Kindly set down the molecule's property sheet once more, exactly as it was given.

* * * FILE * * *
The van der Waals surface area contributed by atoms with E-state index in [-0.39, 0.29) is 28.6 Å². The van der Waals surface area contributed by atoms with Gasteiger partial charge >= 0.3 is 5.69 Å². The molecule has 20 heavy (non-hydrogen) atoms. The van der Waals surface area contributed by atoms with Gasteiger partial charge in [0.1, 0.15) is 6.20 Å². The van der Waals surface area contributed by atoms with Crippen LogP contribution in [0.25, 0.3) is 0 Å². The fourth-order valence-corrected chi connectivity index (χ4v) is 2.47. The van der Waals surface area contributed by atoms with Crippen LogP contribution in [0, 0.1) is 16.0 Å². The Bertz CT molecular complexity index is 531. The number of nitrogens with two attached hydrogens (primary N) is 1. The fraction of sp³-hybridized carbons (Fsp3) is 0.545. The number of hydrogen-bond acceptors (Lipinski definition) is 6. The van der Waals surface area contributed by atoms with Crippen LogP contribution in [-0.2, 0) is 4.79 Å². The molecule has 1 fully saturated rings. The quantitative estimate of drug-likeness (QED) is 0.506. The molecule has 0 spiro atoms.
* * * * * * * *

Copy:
The van der Waals surface area contributed by atoms with E-state index in [-0.39, 0.29) is 28.6 Å². The van der Waals surface area contributed by atoms with Gasteiger partial charge >= 0.3 is 5.69 Å². The molecule has 20 heavy (non-hydrogen) atoms. The van der Waals surface area contributed by atoms with Gasteiger partial charge in [0.1, 0.15) is 6.20 Å². The van der Waals surface area contributed by atoms with Crippen LogP contribution in [0.25, 0.3) is 0 Å². The fourth-order valence-corrected chi connectivity index (χ4v) is 2.47. The van der Waals surface area contributed by atoms with Crippen LogP contribution in [0, 0.1) is 16.0 Å². The Bertz CT molecular complexity index is 531. The number of nitrogens with two attached hydrogens (primary N) is 1. The fraction of sp³-hybridized carbons (Fsp3) is 0.545. The number of hydrogen-bond acceptors (Lipinski definition) is 6. The van der Waals surface area contributed by atoms with Crippen LogP contribution in [-0.2, 0) is 4.79 Å². The molecule has 1 fully saturated rings. The quantitative estimate of drug-likeness (QED) is 0.506. The molecule has 0 spiro atoms.